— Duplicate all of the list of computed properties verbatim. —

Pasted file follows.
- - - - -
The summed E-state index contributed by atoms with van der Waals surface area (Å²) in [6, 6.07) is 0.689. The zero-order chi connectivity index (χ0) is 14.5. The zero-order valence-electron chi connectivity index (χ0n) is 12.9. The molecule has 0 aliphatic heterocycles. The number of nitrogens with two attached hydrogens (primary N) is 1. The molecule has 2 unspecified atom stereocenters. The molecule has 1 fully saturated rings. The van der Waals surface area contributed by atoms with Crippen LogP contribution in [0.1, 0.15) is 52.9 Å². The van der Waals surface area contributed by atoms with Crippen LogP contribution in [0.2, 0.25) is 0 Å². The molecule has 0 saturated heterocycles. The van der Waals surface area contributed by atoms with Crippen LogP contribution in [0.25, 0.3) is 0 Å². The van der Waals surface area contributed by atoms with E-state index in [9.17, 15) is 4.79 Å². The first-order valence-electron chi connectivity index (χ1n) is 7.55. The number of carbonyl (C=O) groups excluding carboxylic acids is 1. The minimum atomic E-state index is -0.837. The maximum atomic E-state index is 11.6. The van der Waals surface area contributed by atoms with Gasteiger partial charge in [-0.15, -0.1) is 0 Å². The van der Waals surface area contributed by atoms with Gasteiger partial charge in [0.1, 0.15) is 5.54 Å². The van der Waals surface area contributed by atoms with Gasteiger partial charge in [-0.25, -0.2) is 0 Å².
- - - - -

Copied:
The summed E-state index contributed by atoms with van der Waals surface area (Å²) in [6, 6.07) is 0.689. The zero-order chi connectivity index (χ0) is 14.5. The zero-order valence-electron chi connectivity index (χ0n) is 12.9. The molecule has 0 aliphatic heterocycles. The number of nitrogens with two attached hydrogens (primary N) is 1. The molecule has 2 unspecified atom stereocenters. The molecule has 1 fully saturated rings. The van der Waals surface area contributed by atoms with Crippen LogP contribution in [0.1, 0.15) is 52.9 Å². The van der Waals surface area contributed by atoms with Crippen LogP contribution in [0.2, 0.25) is 0 Å². The molecule has 0 saturated heterocycles. The van der Waals surface area contributed by atoms with Crippen LogP contribution in [0.25, 0.3) is 0 Å². The van der Waals surface area contributed by atoms with E-state index in [9.17, 15) is 4.79 Å². The first-order valence-electron chi connectivity index (χ1n) is 7.55. The number of carbonyl (C=O) groups excluding carboxylic acids is 1. The minimum atomic E-state index is -0.837. The maximum atomic E-state index is 11.6. The van der Waals surface area contributed by atoms with Gasteiger partial charge in [-0.15, -0.1) is 0 Å². The van der Waals surface area contributed by atoms with Gasteiger partial charge in [0.1, 0.15) is 5.54 Å². The van der Waals surface area contributed by atoms with Gasteiger partial charge in [-0.25, -0.2) is 0 Å².